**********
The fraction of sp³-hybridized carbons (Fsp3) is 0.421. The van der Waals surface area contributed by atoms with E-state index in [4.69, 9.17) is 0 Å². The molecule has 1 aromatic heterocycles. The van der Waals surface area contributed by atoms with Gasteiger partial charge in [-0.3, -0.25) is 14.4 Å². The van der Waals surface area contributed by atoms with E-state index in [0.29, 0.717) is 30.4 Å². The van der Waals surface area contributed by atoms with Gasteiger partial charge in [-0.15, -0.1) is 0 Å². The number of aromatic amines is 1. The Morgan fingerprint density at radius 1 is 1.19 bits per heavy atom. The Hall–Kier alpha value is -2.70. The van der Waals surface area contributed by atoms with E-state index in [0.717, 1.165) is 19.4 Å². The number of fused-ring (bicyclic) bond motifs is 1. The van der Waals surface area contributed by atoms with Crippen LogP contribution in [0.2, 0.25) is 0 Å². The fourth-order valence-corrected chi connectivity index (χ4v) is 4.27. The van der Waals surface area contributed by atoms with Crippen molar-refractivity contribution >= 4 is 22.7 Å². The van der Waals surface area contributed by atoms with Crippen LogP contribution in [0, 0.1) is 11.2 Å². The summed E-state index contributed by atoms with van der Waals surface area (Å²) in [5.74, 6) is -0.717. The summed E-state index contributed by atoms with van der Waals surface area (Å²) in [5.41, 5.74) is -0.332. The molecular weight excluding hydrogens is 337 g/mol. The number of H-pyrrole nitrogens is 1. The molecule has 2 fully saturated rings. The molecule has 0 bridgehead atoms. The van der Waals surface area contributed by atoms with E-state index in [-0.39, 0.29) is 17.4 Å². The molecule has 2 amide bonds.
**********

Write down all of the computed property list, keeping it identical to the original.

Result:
The fraction of sp³-hybridized carbons (Fsp3) is 0.421. The van der Waals surface area contributed by atoms with E-state index in [4.69, 9.17) is 0 Å². The molecule has 1 aromatic heterocycles. The van der Waals surface area contributed by atoms with Gasteiger partial charge in [-0.3, -0.25) is 14.4 Å². The van der Waals surface area contributed by atoms with E-state index in [0.29, 0.717) is 30.4 Å². The van der Waals surface area contributed by atoms with Gasteiger partial charge in [-0.15, -0.1) is 0 Å². The number of aromatic amines is 1. The Morgan fingerprint density at radius 1 is 1.19 bits per heavy atom. The Hall–Kier alpha value is -2.70. The van der Waals surface area contributed by atoms with E-state index in [0.717, 1.165) is 19.4 Å². The number of fused-ring (bicyclic) bond motifs is 1. The van der Waals surface area contributed by atoms with Crippen LogP contribution in [0.2, 0.25) is 0 Å². The fourth-order valence-corrected chi connectivity index (χ4v) is 4.27. The van der Waals surface area contributed by atoms with Crippen molar-refractivity contribution >= 4 is 22.7 Å². The van der Waals surface area contributed by atoms with Crippen LogP contribution in [0, 0.1) is 11.2 Å². The summed E-state index contributed by atoms with van der Waals surface area (Å²) in [5.74, 6) is -0.717. The summed E-state index contributed by atoms with van der Waals surface area (Å²) in [5.41, 5.74) is -0.332. The molecular weight excluding hydrogens is 337 g/mol. The number of H-pyrrole nitrogens is 1. The molecule has 2 fully saturated rings. The molecule has 0 bridgehead atoms. The van der Waals surface area contributed by atoms with E-state index in [-0.39, 0.29) is 17.4 Å². The molecule has 2 amide bonds.